RNIB survey examines accessibility of the 2017 General Election

Only one in four blind and partially sighted voters said the current voting system allowed them to vote independently and in secret

16 Aug 2017 by Selina Powell, Laurence Derbyshire

The Royal National Institute of Blind People (RNIB) has revealed that blind and partially sighted voters faced significant hurdles at the 2017 General Election.

The charity has released the results of a survey of visually impaired voters in this year’s election that found only one in four voters said the present system allowed them to cast their vote independently and in secret. 

Half of those surveyed would like to see a change to the voting system that would allow them to vote online or by phone.

Eight out of 10 voters who used the tactile template to vote at a polling station said they voted with a companion or member of staff present

London voter, Wayne Chapman, who is blind, told OT that when he went to vote in the 2017 General Election the polling station staff did not know how to use the tactile voting device.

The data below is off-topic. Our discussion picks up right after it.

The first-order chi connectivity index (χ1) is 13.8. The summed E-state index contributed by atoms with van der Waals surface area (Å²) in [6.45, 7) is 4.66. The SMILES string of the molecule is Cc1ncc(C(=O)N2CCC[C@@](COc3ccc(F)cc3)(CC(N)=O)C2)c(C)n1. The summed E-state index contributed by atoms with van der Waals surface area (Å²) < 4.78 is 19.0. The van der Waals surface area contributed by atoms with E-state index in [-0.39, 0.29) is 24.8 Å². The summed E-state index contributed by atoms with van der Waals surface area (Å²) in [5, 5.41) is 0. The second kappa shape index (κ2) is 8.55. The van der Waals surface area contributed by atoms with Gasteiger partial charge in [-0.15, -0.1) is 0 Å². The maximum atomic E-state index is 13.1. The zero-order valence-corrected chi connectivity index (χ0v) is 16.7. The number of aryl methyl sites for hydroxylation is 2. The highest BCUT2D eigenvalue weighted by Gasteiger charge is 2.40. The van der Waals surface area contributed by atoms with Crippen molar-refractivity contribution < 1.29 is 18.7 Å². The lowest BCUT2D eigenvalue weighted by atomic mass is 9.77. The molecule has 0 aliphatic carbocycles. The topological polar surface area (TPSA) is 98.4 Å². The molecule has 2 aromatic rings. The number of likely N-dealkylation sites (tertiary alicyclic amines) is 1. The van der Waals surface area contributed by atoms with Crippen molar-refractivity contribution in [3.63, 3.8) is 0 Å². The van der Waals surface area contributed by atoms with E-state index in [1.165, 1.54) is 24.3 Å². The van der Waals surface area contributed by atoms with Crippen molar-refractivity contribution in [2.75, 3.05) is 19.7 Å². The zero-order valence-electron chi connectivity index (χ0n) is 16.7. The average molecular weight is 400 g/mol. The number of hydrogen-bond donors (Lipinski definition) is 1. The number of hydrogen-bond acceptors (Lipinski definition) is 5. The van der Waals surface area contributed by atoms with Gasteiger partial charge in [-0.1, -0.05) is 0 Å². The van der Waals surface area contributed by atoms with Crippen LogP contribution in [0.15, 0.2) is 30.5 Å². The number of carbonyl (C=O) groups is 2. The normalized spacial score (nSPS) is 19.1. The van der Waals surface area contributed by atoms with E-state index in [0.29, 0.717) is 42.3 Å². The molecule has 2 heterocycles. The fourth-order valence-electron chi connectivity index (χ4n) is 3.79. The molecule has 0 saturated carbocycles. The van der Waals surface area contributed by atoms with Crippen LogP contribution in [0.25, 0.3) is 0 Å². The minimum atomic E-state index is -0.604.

“I had a better experience in the previous election,” he elaborated.

“Accessible voting for blind and partially sighted people should be totally reliable. The current system is hit and miss. It is not suitable for voters who have sight loss,” Mr Chapman emphasised.

RNIB deputy chief executive, Fazilet Hadi, told OT that the Turned Out 2017 survey illustrated that blind and partially sighted voters faced the same barriers in 2017 that they had been confronted with in previous elections.

“We urge the Government to make changes to enable blind and partially sighted people to vote in the way other people take for granted, independently and in secret,” she emphasised. 


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